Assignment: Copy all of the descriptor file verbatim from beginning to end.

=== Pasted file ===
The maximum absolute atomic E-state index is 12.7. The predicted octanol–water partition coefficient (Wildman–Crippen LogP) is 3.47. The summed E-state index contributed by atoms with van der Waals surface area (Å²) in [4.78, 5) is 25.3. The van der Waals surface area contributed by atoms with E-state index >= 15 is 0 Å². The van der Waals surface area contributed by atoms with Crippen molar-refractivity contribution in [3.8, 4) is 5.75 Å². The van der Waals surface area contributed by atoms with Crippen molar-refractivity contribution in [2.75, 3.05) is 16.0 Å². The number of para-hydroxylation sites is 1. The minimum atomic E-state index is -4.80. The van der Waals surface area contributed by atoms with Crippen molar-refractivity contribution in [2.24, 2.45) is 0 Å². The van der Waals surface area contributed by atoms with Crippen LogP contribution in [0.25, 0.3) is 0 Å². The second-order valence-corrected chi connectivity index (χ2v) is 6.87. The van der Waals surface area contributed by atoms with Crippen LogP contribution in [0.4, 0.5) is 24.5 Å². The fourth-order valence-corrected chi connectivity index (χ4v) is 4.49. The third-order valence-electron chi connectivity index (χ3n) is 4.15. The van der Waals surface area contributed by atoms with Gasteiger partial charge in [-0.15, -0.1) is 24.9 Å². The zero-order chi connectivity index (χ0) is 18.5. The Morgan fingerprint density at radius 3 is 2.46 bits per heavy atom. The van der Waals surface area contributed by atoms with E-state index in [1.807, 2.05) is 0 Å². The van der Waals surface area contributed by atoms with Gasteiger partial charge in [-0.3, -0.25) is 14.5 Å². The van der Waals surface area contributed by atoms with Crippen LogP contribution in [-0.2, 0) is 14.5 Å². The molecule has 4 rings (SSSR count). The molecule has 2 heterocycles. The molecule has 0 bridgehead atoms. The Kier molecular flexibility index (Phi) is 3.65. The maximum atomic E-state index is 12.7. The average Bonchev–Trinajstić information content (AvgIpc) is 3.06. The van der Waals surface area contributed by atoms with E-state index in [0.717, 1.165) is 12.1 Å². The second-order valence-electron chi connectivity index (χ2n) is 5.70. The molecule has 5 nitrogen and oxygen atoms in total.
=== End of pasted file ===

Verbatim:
The maximum absolute atomic E-state index is 12.7. The predicted octanol–water partition coefficient (Wildman–Crippen LogP) is 3.47. The summed E-state index contributed by atoms with van der Waals surface area (Å²) in [4.78, 5) is 25.3. The van der Waals surface area contributed by atoms with E-state index >= 15 is 0 Å². The van der Waals surface area contributed by atoms with Crippen molar-refractivity contribution in [3.8, 4) is 5.75 Å². The van der Waals surface area contributed by atoms with Crippen molar-refractivity contribution in [2.75, 3.05) is 16.0 Å². The number of para-hydroxylation sites is 1. The minimum atomic E-state index is -4.80. The van der Waals surface area contributed by atoms with Crippen molar-refractivity contribution in [2.24, 2.45) is 0 Å². The van der Waals surface area contributed by atoms with Crippen LogP contribution in [0.25, 0.3) is 0 Å². The second-order valence-corrected chi connectivity index (χ2v) is 6.87. The van der Waals surface area contributed by atoms with Crippen LogP contribution in [0.4, 0.5) is 24.5 Å². The fourth-order valence-corrected chi connectivity index (χ4v) is 4.49. The third-order valence-electron chi connectivity index (χ3n) is 4.15. The van der Waals surface area contributed by atoms with Gasteiger partial charge in [-0.15, -0.1) is 24.9 Å². The zero-order chi connectivity index (χ0) is 18.5. The Morgan fingerprint density at radius 3 is 2.46 bits per heavy atom. The van der Waals surface area contributed by atoms with E-state index in [1.807, 2.05) is 0 Å². The van der Waals surface area contributed by atoms with Gasteiger partial charge in [-0.3, -0.25) is 14.5 Å². The van der Waals surface area contributed by atoms with Crippen LogP contribution in [-0.2, 0) is 14.5 Å². The molecule has 4 rings (SSSR count). The molecule has 2 heterocycles. The molecule has 0 bridgehead atoms. The Kier molecular flexibility index (Phi) is 3.65. The maximum atomic E-state index is 12.7. The average Bonchev–Trinajstić information content (AvgIpc) is 3.06. The van der Waals surface area contributed by atoms with E-state index in [0.717, 1.165) is 12.1 Å². The second-order valence-electron chi connectivity index (χ2n) is 5.70. The molecule has 5 nitrogen and oxygen atoms in total.